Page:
“Bite-Size Bits of Local, National, and Global History”
“Bite-Size Bits of Local, National, and Global History”
Echo in Umatilla County, Oregon — The American West (Northwest)

The Lower Crossing

The Lower Crossing Marker image. Click for full size.
By Barry Swackhamer, July 1, 2017
1. The Lower Crossing Marker
Inscription. This morning after going one mile, we left the river, five mile over the ridge we crossed the river and encamped for the day in order to recruit our cattle as they were much fatigued by crossing the Blue Mountains. -- William J. Watson, August 25, 1849

this days brot us the the (sic) Indian agency on the west bank of the Umatila River here we got some provisions flour at 60 per bacon 75 beef 25 shugar 75 coffee 75 per pound and hard to get at that this is a beautiful valley well calculated for farming. -- John Newton Lewis, October 3, 1852

Passed over a ridge of high land, then down the bottom to the crossing of the umatilla, the river has a large channel here but the water all sinks, and we passed on a bed of gravel and pebble stones, for which the stream is famous all along. On the west bank is United States Agency, a very neat looking frame house painted white, it looked cheering, as we had not seen a frame house since we left fort Laramie. -- John or David Dinwiddie, September 2, 1853

Destruction of the Whitman Mission in 1847 drastically altered the emigrant route. The wagon trains then began following the Umatilla River west, and forded the stream anywhere from 20 to 500 feet south of this point, depending upon the fluctuating course of the river.
This was an important campsite. These
The Lower Crossing Marker image. Click for full size.
By Barry Swackhamer, July 1, 2017
2. The Lower Crossing Marker
fertile Umatilla River bottom lands afforded immense growths of rye grass, waving almost six feet above the rich loam. The meadows and marshes near the river were thick with wild hay grass and tules. There was abundant feed for livestock, wood for campfires, and water for humans and animals. On the west bank, the white-frame Indian Agency offered scarce provisions for sale. The camp served as a point of repairs, preparations and respite.
This junction also offered an option: turn north to follow the Columbia and its rapids, or continue west over the dusty, windy and often scorching-hot trek across the Columbia Plateau. Most headed due west toward Well Spring.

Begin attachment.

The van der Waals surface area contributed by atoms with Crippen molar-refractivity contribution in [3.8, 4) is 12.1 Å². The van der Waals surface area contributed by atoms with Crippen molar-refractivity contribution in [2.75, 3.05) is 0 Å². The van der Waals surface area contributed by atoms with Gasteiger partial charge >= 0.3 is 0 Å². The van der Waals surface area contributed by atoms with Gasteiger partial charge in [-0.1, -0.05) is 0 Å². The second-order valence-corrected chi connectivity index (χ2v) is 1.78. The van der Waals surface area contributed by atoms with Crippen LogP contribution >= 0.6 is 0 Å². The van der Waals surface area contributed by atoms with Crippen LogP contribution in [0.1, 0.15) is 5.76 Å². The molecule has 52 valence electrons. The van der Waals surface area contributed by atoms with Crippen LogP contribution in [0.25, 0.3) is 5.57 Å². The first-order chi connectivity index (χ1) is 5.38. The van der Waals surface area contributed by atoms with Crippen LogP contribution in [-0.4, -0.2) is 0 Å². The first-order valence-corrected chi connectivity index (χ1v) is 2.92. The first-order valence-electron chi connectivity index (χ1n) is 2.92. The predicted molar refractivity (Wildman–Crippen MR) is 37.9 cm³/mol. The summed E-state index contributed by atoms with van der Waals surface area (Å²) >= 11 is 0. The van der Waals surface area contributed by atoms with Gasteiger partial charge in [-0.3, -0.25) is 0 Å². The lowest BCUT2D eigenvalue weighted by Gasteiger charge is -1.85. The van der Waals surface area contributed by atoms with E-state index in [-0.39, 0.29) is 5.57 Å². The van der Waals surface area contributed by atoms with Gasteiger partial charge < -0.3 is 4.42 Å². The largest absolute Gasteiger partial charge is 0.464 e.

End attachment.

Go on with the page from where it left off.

Look up-river toward the groves of cottonwood and alders along the quiet river banks. The pastoral scene is little changed from what the emigrants saw along the Umatilla River from 1843 to 1859.
Erected by City of Echo.
Marker series. This marker is included in the Oregon Trail marker series.
Location. 45° 44.5′ N, 119° 11.898′ W. Marker is in Echo, Oregon, in Umatilla County. Marker can be reached from West Main Street near Water Street, on the left when traveling west. Touch for map. Marker is at or near this postal address: 10 West Main Street, Echo OR 97826, United States of America.
Other nearby markers. At least 8 other markers are within 14 miles of this marker, measured as the crow flies. The Blockhouse (a few steps from this marker); Umatilla County Jail (within shouting distance of this marker); Covered Wagon Museum (within shouting distance of this marker); Jack Dempsey (within shouting distance of this marker); Charlie Berry Stadium (approx. 0.4 miles away); David R. Koontz (approx. 0.6 miles away); Stansfield Rest Area Oregon Trial Kiosk (approx. 3.3 miles away); The Lewis and Clark Expedition (approx. 13.4 miles away). Touch for a list and map of all markers in Echo.
More about this marker. This marker is located in Fort Henrietta Park.
Categories. Roads & VehiclesSettlements & Settlers
Credits. This page was last revised on December 26, 2017. This page originally submitted on December 26, 2017, by Barry Swackhamer of San Jose, California. This page has been viewed 88 times since then. Photos:   1, 2. submitted on December 26, 2017, by Barry Swackhamer of San Jose, California.
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